The Crucifix and Calvary (Statuary of the Holy Crucifix and Calvary)
Charles Bridge, Prague, Czech Republic (November 2009)
This sculpture is one of the most historically interesting sculptures on the bridge, which gradually gained its present appearance throughout many centuries. The original wooden crucifix was installed at this place soon after 1361 and probably destroyed by the Hussites in 1419. A new crucifix with a wooden corpus was erected in 1629 but was severely damaged by the Swedes towards the end of the Thirty Years’ War. The remnants of this crucifix can be found in the lapidarium of the National Museum in Prague. This was replaced by another wooden Calvary which, in turn, was replaced with a metal version in 1657. Bought in Dresden, this crucifix was originally made in 1629 by H. Hillger based upon a design by W. E. Brohn. In 1666, two lead figures were added, but these were replaced in 1861 by the present sandstone statues by Emanuel Max, portraying the Virgin Mary and John the Evangelist.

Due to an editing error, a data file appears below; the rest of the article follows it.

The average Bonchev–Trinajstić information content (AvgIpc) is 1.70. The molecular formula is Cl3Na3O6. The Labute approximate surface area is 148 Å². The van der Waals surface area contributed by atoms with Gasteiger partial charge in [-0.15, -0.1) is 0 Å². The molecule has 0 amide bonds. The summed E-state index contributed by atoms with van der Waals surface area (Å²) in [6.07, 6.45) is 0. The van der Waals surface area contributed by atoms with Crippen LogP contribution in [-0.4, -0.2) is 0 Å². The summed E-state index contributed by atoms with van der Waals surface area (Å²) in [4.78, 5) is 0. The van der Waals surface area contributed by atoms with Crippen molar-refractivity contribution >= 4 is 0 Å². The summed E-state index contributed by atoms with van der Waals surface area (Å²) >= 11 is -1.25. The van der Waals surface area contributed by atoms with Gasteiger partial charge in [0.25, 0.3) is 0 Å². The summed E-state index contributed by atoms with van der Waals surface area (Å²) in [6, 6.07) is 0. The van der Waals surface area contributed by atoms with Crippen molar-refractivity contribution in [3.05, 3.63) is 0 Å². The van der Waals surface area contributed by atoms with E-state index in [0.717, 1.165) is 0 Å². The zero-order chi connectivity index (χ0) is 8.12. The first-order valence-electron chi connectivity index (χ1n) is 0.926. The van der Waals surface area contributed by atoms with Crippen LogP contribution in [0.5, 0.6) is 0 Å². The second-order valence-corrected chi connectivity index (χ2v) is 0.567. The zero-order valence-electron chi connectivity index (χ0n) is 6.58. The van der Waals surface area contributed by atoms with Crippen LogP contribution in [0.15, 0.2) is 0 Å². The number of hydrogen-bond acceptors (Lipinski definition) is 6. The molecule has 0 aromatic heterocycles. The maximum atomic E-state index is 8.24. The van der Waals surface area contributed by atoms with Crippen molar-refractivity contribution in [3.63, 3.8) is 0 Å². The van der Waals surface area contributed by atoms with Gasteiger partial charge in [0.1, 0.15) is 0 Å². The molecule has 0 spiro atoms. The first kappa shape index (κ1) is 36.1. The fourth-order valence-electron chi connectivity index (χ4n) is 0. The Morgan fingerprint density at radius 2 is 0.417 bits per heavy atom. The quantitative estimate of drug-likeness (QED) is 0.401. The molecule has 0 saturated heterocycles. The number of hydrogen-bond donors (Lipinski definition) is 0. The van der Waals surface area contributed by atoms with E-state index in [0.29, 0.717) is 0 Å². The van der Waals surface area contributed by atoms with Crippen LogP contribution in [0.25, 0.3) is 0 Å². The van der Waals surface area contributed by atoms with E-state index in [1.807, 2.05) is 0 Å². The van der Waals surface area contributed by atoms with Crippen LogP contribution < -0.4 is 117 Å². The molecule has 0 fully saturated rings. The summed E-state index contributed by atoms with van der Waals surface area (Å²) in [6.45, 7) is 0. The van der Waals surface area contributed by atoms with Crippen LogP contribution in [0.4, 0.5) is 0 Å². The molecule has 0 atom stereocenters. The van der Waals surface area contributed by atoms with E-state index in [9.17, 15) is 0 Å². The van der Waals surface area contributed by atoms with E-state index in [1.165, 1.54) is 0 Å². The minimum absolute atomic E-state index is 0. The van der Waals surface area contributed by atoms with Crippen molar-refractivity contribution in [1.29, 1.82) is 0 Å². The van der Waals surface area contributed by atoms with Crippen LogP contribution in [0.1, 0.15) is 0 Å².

The golden Hebrew text on the crucifix was added in 1696. It was placed there as punishment for a Prague Jew, Eliass Backoffen, who had been convicted of debasing the Holy Cross by not removing his hat while passing by it. The text is derived from the words of the prophet Isaiah and reads, in English, Holy, holy, holy is the Lord of Hosts. These words, which are the origin of the Sanctus in the Mass, are an important confession of faith in the Jewish tradition as well; their placement in this context has been perceived by some as offensive. A bronze tablet with explanatory text in Czech, English and Hebrew was mounted under the statue by the City of Prague in 2000. The tablet’s placement came after an American Rabbi, Ronald Brown of Temple Beth Am in Merrick, New York was passing over the bridge and noted the possibly offensive nature of the placing of the text. Upon a direct request to the mayor, the tablet was soon placed in front of the statue.